In 1963, still determined to leave Sokoto back to the village with the hope of continuing his education, Killian decided to raise money by himself in order to procure the transport fare. For this, he went out daily to work as a labourer, along with his friend Musa, until he had acquired enough money to see him through the journey. Unknown to his uncle, he left Sokoto and arrived in the village in August 1963. Back in the village, he farmed with his father, saving up money through the next two year that would see him return to school. Just as he was looking forward to the arrival of the new year which would have seen him return to school, his father passed away on 27th December 1965, leaving Killian at home alone with his immediate younger brother, Peter Babatunde Ede, along with their uncle, Jacob Aweneghiemhe Imoviera and his wife Mrs Alice Awawu Aweneghiemhe. At this fateful turn, he had no other option than to keep working to fend for himself and his brother. His troubles worsened when in 1967, Peter Babatunde fell critically ill. As the illness which lasted for about eight to nine months persisted, Killian had to carry him on his back from one village to another in search of medicine for his cure. In spite of all the efforts, Babatunde died on 22nd December 1967. Unable to recover from the shock of this tragedy, Killian fell sick to a point that he thought he was going to die and wished at the time that it happened. He left the village back to Afashio to be looked after by his maternal aunt. After many weeks of infirmity and pain, his fighting spirit returned and he got well again. Following the new lease of life, Killian rekindled his dream of furthering his education, but there was no one to help financially. A glimmer of hope arose, when one of his maternal uncles, Thomas Aleore Obo Omonokhua invited him to Ibadan in 1968 to live with him. But when he arrived Ibadan, hope went forlorn again when he was not enrolled in a school. Instead, he was sent to be trained as a Plant Mechanic, which was to eventually become his occupation.

Daddy in 1974

As soon as he completed his training in 1972, he came down to Benin-City, and was immediately employed as a Plant Mechanic with Gwatto Construction Company. After a two-year stint with this company, he picked up another job at Bendel Food Production Board, Agbede. Two weeks into this new job, he was transferred to their newly installed farm facility at Warrake where he became one of the pioneers of the Warrake Farm Project under the Government of Midwest/Bendel State. It was while he was visiting his aunty at Afashio from Warrake that he was introduced to a beautiful young woman, Lucy Eneyime Aduku, who would later become his God-made companion for the rest of his life. Killian got married to Lucy on 17th October 1974, and God blessed them with children, grandchildren and foster-children through the years.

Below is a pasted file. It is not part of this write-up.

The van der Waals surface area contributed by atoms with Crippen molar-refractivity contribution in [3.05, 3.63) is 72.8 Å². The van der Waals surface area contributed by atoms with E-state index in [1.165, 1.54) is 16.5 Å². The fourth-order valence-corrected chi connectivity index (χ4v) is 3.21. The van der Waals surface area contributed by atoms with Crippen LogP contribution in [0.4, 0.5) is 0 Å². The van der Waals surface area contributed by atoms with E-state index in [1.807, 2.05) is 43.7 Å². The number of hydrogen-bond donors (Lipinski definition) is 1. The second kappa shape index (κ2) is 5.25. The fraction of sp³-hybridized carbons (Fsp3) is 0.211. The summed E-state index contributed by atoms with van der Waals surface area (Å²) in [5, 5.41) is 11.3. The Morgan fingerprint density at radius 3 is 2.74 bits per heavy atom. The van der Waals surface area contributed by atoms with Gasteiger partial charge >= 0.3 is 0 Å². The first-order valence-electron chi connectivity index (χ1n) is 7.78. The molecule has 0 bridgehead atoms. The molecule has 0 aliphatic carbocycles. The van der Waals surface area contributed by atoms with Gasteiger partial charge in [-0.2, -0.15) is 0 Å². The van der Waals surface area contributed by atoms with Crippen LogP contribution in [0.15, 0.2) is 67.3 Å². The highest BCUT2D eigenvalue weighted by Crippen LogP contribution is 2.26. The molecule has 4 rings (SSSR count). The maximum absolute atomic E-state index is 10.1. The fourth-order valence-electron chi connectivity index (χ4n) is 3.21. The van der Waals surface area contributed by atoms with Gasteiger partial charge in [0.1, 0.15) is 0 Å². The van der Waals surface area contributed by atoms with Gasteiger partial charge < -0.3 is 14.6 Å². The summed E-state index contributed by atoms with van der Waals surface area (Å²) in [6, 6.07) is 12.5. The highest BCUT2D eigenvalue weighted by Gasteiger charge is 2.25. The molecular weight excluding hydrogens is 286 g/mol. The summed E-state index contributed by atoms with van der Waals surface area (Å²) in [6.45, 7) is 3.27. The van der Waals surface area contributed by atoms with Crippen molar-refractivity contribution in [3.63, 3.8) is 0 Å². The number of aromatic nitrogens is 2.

Still determined to study and further his education, Daddy enrolled with the Correspondence School, Florida, while he worked, whereby he received study materials and exercises by post-mail. He followed through meticulously and submitted his exercises and exams by the same means until he graduated with distinction in the late seventies. Little wonder Daddy was able to read and write very well with a very beautiful handwriting, and was able to deliver talks and lectures in both Church and work-place with well-researched profundity during his life time.

In 1977, Daddy left Warrake Farms to work with Progress Engineers where he rejoined his former General Manager while working in Gwatto Construction Company, Engr John Udoh. Working with Progress Engineers took him to several places in Nigeria where they had projects, the last of which was Jebba in Northern Nigeria. He resigned from this job in 1979 in order to settle permanently with his family in Benin-City. Back in Benin-City, he was making plans to establish his own mechanical firm and be independent, when he met his former Farm Manager at Agbede-Warrake Farms, Mr David Oyakhilome, who convinced him to take up appointment with Yakon Motors Ltd, a division of Yakon Enterprises, owned by Chief Tony Anenih, who was also CEO/Managing Director. Between March 1979 and 1980, Daddy’s performance at Yakon Motors along with his hardwork and diligence earned him the opportunity to go to Romania for a three-month industrial course. In Romania he studied more about tractors and agricultural equipment. On his return to Nigeria in 1980, Daddy remained with Yakon Motors Ltd.